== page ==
As a teenager I went through a “golf phase.”
Overall I was pretty terrible. I could hit pretty well with the medium- and short-range clubs, mainly the 7, 8 and 9 irons.
But put a driver in my hands and I'd fall to pieces.
If you're not too familiar with golf, you really need to be able to cover some serious distance with that first shot off the tee.
The average golfer can drive the ball 200 yards.
Me? I'd usually get about 30—and I'd wind up in the woods to boot.
(Weird thing was, I didn't have this problem at the driving range. Only when I was playing and keeping score.)
Sometimes I'd get so frustrated that I'd just use a 7 iron to tee off. The ball didn't go very far, but at least it wasn't in the woods.
There are some STRONG parallels between golf and copywriting (or any form of sales, really).
Here's what I mean:
In Breakthrough Advertising, master copywriter Eugene Schwartz lays out one of the most critical concepts for creating copy that converts.
He describes 5 different levels of awareness that your prospect can have about your product and the problem it solves.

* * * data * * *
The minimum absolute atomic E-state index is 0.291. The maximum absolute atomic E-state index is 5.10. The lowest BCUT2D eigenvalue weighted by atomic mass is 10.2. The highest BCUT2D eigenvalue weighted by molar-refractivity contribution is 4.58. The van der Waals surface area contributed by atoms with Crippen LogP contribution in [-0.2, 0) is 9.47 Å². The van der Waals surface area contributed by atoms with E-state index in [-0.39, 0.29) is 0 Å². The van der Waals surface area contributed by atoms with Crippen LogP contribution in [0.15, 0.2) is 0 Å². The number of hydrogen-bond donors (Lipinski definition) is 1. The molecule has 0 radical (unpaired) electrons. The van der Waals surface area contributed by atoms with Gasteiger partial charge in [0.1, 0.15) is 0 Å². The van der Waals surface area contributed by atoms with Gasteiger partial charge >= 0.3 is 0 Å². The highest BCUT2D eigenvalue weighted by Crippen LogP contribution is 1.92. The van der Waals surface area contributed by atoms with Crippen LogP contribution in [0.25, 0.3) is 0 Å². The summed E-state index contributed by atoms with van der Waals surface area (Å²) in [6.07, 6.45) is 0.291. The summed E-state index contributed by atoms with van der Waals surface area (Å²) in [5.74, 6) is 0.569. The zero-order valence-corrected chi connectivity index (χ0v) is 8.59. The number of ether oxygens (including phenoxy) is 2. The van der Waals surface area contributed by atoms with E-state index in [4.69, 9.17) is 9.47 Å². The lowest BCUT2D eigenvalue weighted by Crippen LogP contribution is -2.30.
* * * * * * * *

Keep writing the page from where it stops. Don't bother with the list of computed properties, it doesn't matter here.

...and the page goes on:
And just like in golf, where the object is to move the ball closer and closer to the cup…
The goal of your marketing copy is to move the prospect from one end of this “awareness spectrum” to the other.
At one the extreme of the spectrum, there's the prospect who's totally oblivious to you and your product. And to make things worse, he doesn't even realize he suffers from the problem your product solves.
If you find yourself wasting gobs of time trying to convince your prospect that they actually have a problem and they just can't see it WHAT IS WRONG WITH THEM, then you've run up against this awareness state.
The golf equivalent is making a tee shot into the wind while you're being pelted with grape-sized hail. You have to bring your A-game for this one.
At the other extreme, there's the prospect who already knows that she has a problem, knows your product solves that problem and trusts you to fulfill on your promises. She has her credit card half way out of her wallet, and she's just waiting for the right moment to buy.
“Selling” in this case is like a “gimme” putt where the ball is teetering on the edge of the cup where a slight breeze could knock it in.
Chances are your audience falls somewhere between these two extremes.
Your job as a marketer is to figure out where they are, choose the right “club” for the situation, and systematically move the ball closer and closer to the pin.
And trust me—it's a LOT more fun to sink 6-inch putts all day than to just keep whacking away with a 7 iron and praying for a miracle…